By David Shepardson
WASHINGTON (Reuters) – A group of bipartisan U.S. lawmakers said on Monday they are making a new push to expand government authority to detect and destroy drones that could pose security threats.
Representatives Chrissy Houlahan, Mike Gallagher, Troy Carter and Mike Johnson introduced legislation that would allow state and local law enforcement and critical infrastructure operators to use drone detection technology. It would also authorize the Transportation Security Administration to proactively protect transportation infrastructure from drone threats.
Houlahan said she thinks the bill could get attached to an annual defense bill. A parallel drone bill was introduced in the Senate in May.
“We really have not enough legislation that protects the American people from really catastrophic effects of a drone strike,” she told Reuters on Monday, adding that the push was sparked by concerns about drones in places including presidential inaugurations and high-profile sporting events such as the Super Bowl and the Olympics.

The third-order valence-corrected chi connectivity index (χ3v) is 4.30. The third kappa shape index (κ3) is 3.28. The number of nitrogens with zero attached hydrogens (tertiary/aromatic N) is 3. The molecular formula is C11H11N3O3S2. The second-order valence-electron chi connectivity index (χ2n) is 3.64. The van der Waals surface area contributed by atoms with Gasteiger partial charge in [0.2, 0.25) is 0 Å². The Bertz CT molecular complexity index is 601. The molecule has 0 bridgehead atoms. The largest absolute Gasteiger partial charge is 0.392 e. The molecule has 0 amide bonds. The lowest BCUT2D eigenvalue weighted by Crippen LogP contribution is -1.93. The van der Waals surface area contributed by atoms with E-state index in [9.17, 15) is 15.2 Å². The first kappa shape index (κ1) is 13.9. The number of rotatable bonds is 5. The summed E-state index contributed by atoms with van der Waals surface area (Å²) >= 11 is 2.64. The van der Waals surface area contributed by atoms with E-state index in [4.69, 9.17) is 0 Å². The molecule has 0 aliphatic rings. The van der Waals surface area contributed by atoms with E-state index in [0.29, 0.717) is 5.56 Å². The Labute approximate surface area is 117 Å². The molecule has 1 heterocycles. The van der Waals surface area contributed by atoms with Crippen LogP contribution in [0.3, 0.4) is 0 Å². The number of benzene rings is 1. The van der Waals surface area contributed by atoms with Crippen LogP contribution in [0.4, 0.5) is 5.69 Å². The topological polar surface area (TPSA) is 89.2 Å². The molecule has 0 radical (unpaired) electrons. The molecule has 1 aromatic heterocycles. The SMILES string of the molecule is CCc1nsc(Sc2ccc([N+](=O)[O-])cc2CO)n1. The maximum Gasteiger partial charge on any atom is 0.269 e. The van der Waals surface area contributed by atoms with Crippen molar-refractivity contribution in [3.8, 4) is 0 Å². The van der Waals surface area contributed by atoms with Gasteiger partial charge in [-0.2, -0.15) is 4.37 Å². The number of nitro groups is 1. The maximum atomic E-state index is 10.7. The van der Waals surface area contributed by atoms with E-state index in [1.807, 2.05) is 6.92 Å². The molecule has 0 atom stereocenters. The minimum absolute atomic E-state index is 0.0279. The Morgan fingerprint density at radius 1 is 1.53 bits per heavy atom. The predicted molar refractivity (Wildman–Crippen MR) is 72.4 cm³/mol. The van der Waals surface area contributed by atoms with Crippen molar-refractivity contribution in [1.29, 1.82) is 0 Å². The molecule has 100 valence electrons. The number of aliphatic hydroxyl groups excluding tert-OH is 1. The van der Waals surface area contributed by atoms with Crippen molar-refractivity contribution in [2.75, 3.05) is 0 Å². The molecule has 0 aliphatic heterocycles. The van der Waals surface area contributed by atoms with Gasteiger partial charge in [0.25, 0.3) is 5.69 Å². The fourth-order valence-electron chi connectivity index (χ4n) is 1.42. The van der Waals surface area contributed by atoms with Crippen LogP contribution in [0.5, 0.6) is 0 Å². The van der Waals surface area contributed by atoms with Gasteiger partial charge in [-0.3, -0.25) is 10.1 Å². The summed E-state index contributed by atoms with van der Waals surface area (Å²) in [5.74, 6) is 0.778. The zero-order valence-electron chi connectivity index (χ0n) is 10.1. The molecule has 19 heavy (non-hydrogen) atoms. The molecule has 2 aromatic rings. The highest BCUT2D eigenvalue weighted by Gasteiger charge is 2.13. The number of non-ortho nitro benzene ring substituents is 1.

The bill would also reauthorize existing government drone authority that expires on Sept. 30 and create a new pilot program allowing a limited number of state and local law enforcement agencies under federal oversight to destroy threatening drones.
The White House and U.S. sports leagues have been pushing since 2022 for expanded authority to detect and disable threatening drones.
The U.S. Chamber of Commerce, National Football League, Major League Baseball and other organizations said in a June 5 letter that without expanded authority, airports and sporting events “are at substantial risk from malicious and unauthorized (drone) operation.”
On June 5, a drone sighting briefly disruptedflights at Pittsburgh International Airport. In September a drone crossed into a restricted area near the White House, which prompted an evacuation of the North Lawn.
The Homeland Security Department said last year that since 2021 officials reported nearly 2,000 drone sightings near U.S. airports, “including incursions at major airports nearly every day.” The Justice Department said “outdoor mass gatherings, like open-air sports stadiums, are particularly vulnerable to drone attacks.”
(Reporting by David Shepardson in Washington; Editing by Matthew Lewis)